Rush University Medical Center, Chicago – Now Green

So, over the past few years, Rush University Medical Center, located on the near northwest side of Chicago, has transformed itself into a ecofriendly medical center.  First, the Medical Center established its “Green Team”, which according the its Web site, “…was formed by a group of interested Rush faculty, staff and students who volunteer their time to foster sustainability efforts at the Center.”

The Medical Center has also decreased its amount of paper used by converting to an electronic health record system, the implementation of sensor-activated paper towel dispensers in the washrooms, napkin dispensers that dispense one napkin at a time and cutlery dispenser units in the cafeteria that dispense forks, knives and spoons without the extra plastic packaging. For more information, visit this video: http://www.youtube.com/watch?v=RB4PPf65xlw.

But, the “crown jewel” of Rush’s sustainability program is the Tower, which opened in January 2012 and was awarded LEED Gold Certification by the U.S. Green Building Council. Located at 1620 W. Harrison Street, Rush is the only full-service green hospital in the city. View this video to learn more about the Medical Center’s green efforts: http://rushnews.rush.edu/2012/04/19/tower-sets-green-milestone-with-leed-designation/.

Rush earned high marks for its green design, construction and operation and gained the LEED Gold Certification for energy use, lighting, water, material use and establishing sustainable strategies.

Some of the characteristics of the new building which helped it “go gold” include:

  • green roofs
  • comprehensive recycling program
  • the building’s “butterfly” allows natural light into the building, reducing the need for electric lighting
  • twenty percent of materials used during construction were recycled
  • more than 70 percent of wooden doors made with materials harvested from certified sustainable forests

Chicago Area Libraries Combine Green with Knowledge

Did Benjamin Franklin think when he developed the idea for the public library that the library would become a second home for many of us? In my opinion libraries have a cozy feel to them — they’re almost like a second home. All of those books and music in one place, not to mention the computers and other services a library has to offer. Who needs to go home? Over the past 25 years libraries have become more than a place to visit when you need to write that dreaded book report or state report; libraries have become the hub of information for a community. This can clearly be seen currently duing the United States’ recession. Libraries have stepped up and have assisted their patrons in developing job hunting strategies by offering seminars and databases chock full of information.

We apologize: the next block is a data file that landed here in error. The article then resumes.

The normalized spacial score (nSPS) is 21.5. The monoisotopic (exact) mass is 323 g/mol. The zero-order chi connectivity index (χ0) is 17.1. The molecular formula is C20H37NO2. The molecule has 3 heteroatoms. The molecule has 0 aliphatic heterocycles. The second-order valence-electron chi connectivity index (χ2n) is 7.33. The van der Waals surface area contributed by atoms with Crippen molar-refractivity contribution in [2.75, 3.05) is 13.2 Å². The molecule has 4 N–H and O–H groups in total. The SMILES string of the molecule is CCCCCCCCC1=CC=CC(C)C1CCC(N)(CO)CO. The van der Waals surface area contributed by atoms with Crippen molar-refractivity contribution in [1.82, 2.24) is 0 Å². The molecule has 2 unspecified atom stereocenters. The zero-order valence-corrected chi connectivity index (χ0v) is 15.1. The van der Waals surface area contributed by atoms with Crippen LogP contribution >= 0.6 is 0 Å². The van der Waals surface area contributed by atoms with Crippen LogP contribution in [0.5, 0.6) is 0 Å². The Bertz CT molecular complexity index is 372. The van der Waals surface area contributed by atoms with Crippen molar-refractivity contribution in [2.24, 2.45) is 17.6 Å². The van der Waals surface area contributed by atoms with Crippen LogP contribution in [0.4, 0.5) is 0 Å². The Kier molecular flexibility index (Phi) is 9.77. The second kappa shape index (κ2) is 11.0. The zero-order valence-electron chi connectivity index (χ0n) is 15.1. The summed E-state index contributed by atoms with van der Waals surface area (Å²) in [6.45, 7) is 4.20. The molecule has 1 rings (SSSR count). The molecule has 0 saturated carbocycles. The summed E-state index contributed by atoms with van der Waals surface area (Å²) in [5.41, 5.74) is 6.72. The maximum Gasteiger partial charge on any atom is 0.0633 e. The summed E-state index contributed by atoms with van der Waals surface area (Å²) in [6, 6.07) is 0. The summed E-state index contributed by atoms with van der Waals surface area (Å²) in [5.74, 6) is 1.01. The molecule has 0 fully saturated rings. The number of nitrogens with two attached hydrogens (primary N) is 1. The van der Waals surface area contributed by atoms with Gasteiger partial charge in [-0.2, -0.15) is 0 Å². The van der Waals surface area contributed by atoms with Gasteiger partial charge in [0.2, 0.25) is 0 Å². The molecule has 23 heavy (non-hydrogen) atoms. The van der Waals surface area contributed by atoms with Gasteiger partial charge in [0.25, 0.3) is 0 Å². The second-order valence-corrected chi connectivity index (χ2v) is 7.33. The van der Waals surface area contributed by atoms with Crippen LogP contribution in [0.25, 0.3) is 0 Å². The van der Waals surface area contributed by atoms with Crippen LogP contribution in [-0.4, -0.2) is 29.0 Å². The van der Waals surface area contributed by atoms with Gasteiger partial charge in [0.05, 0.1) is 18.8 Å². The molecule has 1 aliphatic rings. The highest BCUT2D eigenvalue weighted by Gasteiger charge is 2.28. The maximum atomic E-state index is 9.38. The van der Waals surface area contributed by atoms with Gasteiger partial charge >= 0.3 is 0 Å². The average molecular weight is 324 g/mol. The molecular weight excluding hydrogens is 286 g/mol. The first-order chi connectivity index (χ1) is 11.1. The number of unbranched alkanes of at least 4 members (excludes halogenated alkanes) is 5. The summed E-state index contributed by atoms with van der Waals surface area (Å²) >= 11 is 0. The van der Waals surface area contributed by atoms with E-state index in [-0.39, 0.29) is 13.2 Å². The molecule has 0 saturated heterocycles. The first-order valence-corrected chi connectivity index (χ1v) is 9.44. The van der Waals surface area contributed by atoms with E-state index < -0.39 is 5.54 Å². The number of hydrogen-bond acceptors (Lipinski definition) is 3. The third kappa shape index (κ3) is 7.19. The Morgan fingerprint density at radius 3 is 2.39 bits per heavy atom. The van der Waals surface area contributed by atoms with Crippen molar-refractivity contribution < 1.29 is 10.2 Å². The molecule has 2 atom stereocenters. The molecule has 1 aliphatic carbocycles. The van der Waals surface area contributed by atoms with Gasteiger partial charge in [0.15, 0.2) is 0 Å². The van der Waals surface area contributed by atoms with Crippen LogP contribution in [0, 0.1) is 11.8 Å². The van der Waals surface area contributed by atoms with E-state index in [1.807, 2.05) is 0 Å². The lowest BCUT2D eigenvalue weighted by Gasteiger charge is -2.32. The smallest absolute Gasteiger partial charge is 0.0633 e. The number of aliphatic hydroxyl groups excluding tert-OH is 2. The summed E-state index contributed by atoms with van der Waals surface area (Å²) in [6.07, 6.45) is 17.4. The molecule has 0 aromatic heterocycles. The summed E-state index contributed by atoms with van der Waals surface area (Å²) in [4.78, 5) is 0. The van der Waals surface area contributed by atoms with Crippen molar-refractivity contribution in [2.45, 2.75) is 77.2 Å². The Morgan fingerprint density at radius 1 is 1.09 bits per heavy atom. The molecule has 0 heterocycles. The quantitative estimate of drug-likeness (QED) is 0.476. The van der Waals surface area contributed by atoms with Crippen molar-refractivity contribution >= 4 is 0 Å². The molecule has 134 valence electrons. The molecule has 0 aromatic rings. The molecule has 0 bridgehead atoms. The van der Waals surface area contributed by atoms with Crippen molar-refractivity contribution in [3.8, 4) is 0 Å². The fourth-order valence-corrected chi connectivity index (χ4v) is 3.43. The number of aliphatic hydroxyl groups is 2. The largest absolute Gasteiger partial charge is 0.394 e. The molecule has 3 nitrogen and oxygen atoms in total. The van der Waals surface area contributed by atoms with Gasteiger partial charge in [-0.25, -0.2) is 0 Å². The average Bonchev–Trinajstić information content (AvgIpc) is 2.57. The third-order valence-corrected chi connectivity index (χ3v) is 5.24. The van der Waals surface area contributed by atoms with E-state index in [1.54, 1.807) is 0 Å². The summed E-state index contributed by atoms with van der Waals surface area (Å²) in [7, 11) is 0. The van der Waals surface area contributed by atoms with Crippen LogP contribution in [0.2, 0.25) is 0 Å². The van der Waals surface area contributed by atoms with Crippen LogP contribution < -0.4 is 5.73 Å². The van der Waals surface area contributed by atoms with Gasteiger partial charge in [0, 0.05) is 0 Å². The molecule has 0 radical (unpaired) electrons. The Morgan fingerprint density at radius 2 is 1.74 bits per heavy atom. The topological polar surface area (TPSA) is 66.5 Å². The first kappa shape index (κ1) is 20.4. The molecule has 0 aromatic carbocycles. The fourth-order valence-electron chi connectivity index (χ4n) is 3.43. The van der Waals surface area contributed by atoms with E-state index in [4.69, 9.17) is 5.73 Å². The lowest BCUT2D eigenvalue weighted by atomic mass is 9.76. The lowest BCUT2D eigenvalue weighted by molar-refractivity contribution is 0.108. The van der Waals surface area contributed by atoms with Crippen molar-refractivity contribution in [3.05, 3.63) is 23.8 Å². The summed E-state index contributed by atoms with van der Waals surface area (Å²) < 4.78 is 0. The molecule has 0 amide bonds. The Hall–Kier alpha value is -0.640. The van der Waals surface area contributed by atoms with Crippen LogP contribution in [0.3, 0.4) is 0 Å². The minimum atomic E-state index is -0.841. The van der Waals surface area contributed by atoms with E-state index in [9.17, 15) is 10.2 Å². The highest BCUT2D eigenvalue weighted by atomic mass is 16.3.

Libraries’ main focus has always been to provide information and offer knowledge to their patrons. Recently, libraries have taken that knowledge one step further and have used it gor the greater good — to go green. Of course, the most famous library that has gone green is Chicago’s Harold Washington Library Center, which boasts a secret garden of its own on top of its roof, but several suburban libraries have gone one step further in the green movement.

One of the most recently added green libraries to the Chicago area is the Addison Public Library, located in Addison, Ill., which incorporates such green features as green roofs, low-emissivity (Low-E) insulated glass, flooring made out of bamboo and cork, and extensive use of natural sunlight.

Addison Public Library

Addison Public Library

Already known for its historic Frank Lloyd Wright homes, the Oak Park Public Library in Oak Park, Ill. is in the process of implementing a green roof.

Located in northwest suburban Illinois and one of the largest cities in the state, the Rakow Branch of Elgin’s Gail Borden Library will contain many eco-friendly features including a geothermal well system and natural light design. According to a recent issue of the library’s newsletter, “Library officials anticipate that the Rakow Branch will receive silver or gold LEED certification.”

Chicago’s Green Roofs

Thanks to Mayor Richard M. Daley, Chicago surpasses all other United States cities when it comes to green roofs. With over 600 green roofs Chicago is paving the green way for other large cities throughout the United States and the rest of the world.

Green roofs, or rooftop gardens, consist of the following components:

  1. Plants
  2. Growing Material (soil, or specifically engineered material)
  3. Filter Cloth (covers soil, contains plant roots, allows for water penetration)
  4. Drainage Layer
  5. Root Barrier
  6. Waterproofing Membrane (root repelling as well)
  7. Roof deck

According to the City of Chicago’s Department of Environment, “Green roofs improve air quality, conserve energy, reduce storm

Chicagos First Green Roof

Chicago's "First" Green Roof

water runoff and help reduce the urban heat island effect.”

The Chicago City Hall, which was completed in 2001, serves as an example of  a burgeoning green roof in an urban area. This roof was the recipient of the American Society of Landscape Architects 2002 Professional Merit Award, and is currently on average seven degrees cooler than surrounding roofs and as much as 30 degrees cooler in the summer.

In addition to aesthic reasons, there are many benefits for green reasons including energy savings and increase in health. According to http://www.greenroofs.org, other reasons for turning your roof  into a green paradise include:

  • the potential to minimize the size of HVAC equipment on new or retrofitted buildings,
  • the possibility to include cooling and water treatment functions, and
  • savings on energy heating and cooling costs.

So, where are these green roofs? To view a map of Chicago’s green roofs and learn more about green roofs visit http://www.artic.edu/webspaces/greeninitiatives/greenroofs/main_map.htm.